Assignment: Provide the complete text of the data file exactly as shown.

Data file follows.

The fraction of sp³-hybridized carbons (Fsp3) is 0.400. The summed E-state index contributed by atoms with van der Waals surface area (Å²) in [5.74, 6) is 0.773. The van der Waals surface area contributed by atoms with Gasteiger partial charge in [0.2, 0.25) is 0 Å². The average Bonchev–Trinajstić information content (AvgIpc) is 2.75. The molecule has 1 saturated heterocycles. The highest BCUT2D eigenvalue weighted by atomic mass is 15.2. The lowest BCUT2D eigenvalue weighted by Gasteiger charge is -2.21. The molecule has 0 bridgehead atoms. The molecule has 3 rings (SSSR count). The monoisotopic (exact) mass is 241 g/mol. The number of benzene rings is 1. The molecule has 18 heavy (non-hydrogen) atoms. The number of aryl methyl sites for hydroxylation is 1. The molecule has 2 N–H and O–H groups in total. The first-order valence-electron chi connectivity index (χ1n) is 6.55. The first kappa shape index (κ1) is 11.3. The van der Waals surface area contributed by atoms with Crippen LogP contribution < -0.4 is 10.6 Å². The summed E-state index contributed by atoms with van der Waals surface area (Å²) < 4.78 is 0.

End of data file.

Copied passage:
The fraction of sp³-hybridized carbons (Fsp3) is 0.400. The summed E-state index contributed by atoms with van der Waals surface area (Å²) in [5.74, 6) is 0.773. The van der Waals surface area contributed by atoms with Gasteiger partial charge in [0.2, 0.25) is 0 Å². The average Bonchev–Trinajstić information content (AvgIpc) is 2.75. The molecule has 1 saturated heterocycles. The highest BCUT2D eigenvalue weighted by atomic mass is 15.2. The lowest BCUT2D eigenvalue weighted by Gasteiger charge is -2.21. The molecule has 0 bridgehead atoms. The molecule has 3 rings (SSSR count). The monoisotopic (exact) mass is 241 g/mol. The number of benzene rings is 1. The molecule has 18 heavy (non-hydrogen) atoms. The number of aryl methyl sites for hydroxylation is 1. The molecule has 2 N–H and O–H groups in total. The first-order valence-electron chi connectivity index (χ1n) is 6.55. The first kappa shape index (κ1) is 11.3. The van der Waals surface area contributed by atoms with Crippen LogP contribution < -0.4 is 10.6 Å². The summed E-state index contributed by atoms with van der Waals surface area (Å²) < 4.78 is 0.